Stated differently: millions of people own drills that they didn’t want.

What they wanted were the holes.

Tech Comm & Number Theory

Image result for mathematics

As I’ve written previously, mathematics and technical communication (tech comm) both model reality. In math, numbers do not “exist” in the literal sense of the word. You can have 3 coins, but the concept of 3 does not occupy a physical point in time or space; it transcends it. Numbers, therefore, describe the quantities or properties of a person, place or thing but are not actual people, places or things.

Similarly, tech comm is a description of reality but is not reality itself. A guide explaining how to use a smartphone is not an smartphone but a representation of it. The ideas, lesson and concepts in the guide must be interpreted and understood by a human reader; therefore these things exist only in the reader’s mind.

Now, if mathematics and tech comm are attempts to describe reality, it follows that some of the basic principles of math should apply to tech comm.

Numbers are the building blocks of all mathematics. The 10 digits which form all numbers are math’s “alphabet”, however, not all numbers are equal; they fall into various groups.

Natural numbers are all whole positive numbers: 1, 2, 3 and so on. These are the practical, real-world numbers that we use each day when counting, ordering, adding, and so on. They are precise and complete because they exclude fractions or decimals. Any simple, clear and complete positively stated information corresponds to a natural number, for example: Sales increased 7% over last year.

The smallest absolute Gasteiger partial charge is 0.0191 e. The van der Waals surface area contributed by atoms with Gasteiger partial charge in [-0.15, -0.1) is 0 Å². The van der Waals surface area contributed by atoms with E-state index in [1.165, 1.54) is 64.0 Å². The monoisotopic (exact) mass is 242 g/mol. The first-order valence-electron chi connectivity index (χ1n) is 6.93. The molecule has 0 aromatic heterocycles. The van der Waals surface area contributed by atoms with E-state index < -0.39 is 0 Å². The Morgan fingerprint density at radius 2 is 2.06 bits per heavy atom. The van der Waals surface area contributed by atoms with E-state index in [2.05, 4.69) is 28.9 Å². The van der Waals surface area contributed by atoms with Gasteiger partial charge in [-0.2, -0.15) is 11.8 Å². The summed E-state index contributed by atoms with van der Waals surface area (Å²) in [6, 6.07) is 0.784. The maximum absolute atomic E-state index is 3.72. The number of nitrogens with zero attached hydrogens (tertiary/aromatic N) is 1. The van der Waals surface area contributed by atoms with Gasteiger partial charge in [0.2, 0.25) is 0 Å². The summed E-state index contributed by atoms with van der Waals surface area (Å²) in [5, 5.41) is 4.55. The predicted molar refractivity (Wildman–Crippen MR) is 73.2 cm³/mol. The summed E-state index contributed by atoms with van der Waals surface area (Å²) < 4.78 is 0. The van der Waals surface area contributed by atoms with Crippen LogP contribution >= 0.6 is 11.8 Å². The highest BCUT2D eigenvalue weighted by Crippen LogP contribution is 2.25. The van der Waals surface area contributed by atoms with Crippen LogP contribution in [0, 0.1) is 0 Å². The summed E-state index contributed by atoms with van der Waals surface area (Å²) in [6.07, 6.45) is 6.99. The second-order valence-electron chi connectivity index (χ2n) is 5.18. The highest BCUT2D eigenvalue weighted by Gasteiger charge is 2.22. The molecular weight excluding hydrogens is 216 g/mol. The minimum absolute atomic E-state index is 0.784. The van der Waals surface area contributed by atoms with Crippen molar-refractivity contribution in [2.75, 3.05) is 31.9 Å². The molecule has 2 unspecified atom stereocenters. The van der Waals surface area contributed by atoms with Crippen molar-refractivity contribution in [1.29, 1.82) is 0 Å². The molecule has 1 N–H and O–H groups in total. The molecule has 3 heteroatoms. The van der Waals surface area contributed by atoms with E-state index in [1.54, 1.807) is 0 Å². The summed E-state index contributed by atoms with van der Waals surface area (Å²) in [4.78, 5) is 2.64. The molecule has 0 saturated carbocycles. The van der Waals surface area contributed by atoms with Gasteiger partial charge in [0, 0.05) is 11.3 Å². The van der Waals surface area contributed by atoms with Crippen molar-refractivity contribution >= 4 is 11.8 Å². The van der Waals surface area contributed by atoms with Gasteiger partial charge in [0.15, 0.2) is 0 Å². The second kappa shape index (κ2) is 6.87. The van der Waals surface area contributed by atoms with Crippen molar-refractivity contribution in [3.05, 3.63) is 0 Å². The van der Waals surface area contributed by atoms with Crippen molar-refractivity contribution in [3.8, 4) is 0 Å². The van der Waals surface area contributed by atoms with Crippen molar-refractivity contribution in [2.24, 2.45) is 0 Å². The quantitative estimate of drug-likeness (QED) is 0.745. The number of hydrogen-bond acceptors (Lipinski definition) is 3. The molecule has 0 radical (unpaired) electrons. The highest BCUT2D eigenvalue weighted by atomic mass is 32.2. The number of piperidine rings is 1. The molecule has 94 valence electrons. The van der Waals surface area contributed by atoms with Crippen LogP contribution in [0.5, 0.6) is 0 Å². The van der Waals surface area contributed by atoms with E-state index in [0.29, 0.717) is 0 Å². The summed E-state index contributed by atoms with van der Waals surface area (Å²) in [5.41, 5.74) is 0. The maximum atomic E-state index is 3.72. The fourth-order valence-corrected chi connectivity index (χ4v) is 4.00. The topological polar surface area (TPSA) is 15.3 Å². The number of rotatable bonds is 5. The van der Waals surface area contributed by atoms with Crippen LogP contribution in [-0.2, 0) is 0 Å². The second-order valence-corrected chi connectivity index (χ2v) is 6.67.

Negative numbers are numbers less than 0. They were first envisioned by the Chinese over 2,000 years ago. There is a theory that the idea of duality in Chinese philosophy made it easier for this culture to develop the idea of a number less than zero.

Any negative statement corresponds to a negative number, for example:

Do not turn off your computer during the installation.

Fractions have at least two parts: the top number of the fraction or numerator and the lower portion or denominator. However, fractions can have more than two parts in the form of a complex fraction, for example (2/3)/( 5/7).

Complex modern content management systems (CMS) are actually composed of fractional pieces of information which are reused as required. For example, there may be many procedures which all refer to a specific part number. If you are using are using a typical Word processor to document these procedures and the part number changes, you’d have to manually search and replace every occurrence of this number. However, in a CMS, the part number is stored once in a database as a variable, and therefore only has to be changed once. All references to that part number are then automatically updated. Any piece of information can be a “informational fraction”, from a word, to a sentence, a paragraph, and even a page.

Irrational numbers have an infinitely long series of non-repeating digits after the decimal place. You can’t write them as a fraction or ratio. Examples include the square root of 2 (1.4142135…) and pi (π) which is equal to 3.14159265…. As you continue down the line of infinite digits, you get incrementally closer and closer to the true value of the number. However, when calculating values, you have to stop a certain point; you can’t simply go on forever. NASA scientists are able to keep the space station running using only 16 digits of pi. For calculating the fundamental constants of the universe, they need 32 digits.